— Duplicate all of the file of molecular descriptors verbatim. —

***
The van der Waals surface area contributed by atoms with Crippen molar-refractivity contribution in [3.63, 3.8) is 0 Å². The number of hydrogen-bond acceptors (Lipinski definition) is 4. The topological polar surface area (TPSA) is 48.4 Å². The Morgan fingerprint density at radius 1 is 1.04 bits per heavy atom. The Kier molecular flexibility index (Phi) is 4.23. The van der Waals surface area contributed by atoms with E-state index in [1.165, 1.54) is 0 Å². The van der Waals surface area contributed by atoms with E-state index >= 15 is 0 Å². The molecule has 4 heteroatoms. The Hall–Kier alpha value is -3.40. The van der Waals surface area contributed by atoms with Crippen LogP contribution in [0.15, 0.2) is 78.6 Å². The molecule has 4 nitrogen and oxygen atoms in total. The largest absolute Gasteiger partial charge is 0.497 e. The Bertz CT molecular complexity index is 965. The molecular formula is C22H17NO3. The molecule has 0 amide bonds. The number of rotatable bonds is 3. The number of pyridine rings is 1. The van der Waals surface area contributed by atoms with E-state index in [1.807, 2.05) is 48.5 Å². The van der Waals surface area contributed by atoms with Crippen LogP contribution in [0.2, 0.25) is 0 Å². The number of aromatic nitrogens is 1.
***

The van der Waals surface area contributed by atoms with Crippen molar-refractivity contribution in [3.63, 3.8) is 0 Å². The number of hydrogen-bond acceptors (Lipinski definition) is 4. The topological polar surface area (TPSA) is 48.4 Å². The Morgan fingerprint density at radius 1 is 1.04 bits per heavy atom. The Kier molecular flexibility index (Phi) is 4.23. The van der Waals surface area contributed by atoms with E-state index in [1.165, 1.54) is 0 Å². The van der Waals surface area contributed by atoms with E-state index >= 15 is 0 Å². The molecule has 4 heteroatoms. The Hall–Kier alpha value is -3.40. The van der Waals surface area contributed by atoms with Crippen LogP contribution in [0.15, 0.2) is 78.6 Å². The molecule has 4 nitrogen and oxygen atoms in total. The largest absolute Gasteiger partial charge is 0.497 e. The Bertz CT molecular complexity index is 965. The molecular formula is C22H17NO3. The molecule has 0 amide bonds. The number of rotatable bonds is 3. The number of pyridine rings is 1. The van der Waals surface area contributed by atoms with E-state index in [1.807, 2.05) is 48.5 Å². The van der Waals surface area contributed by atoms with Crippen LogP contribution in [0.2, 0.25) is 0 Å². The number of aromatic nitrogens is 1.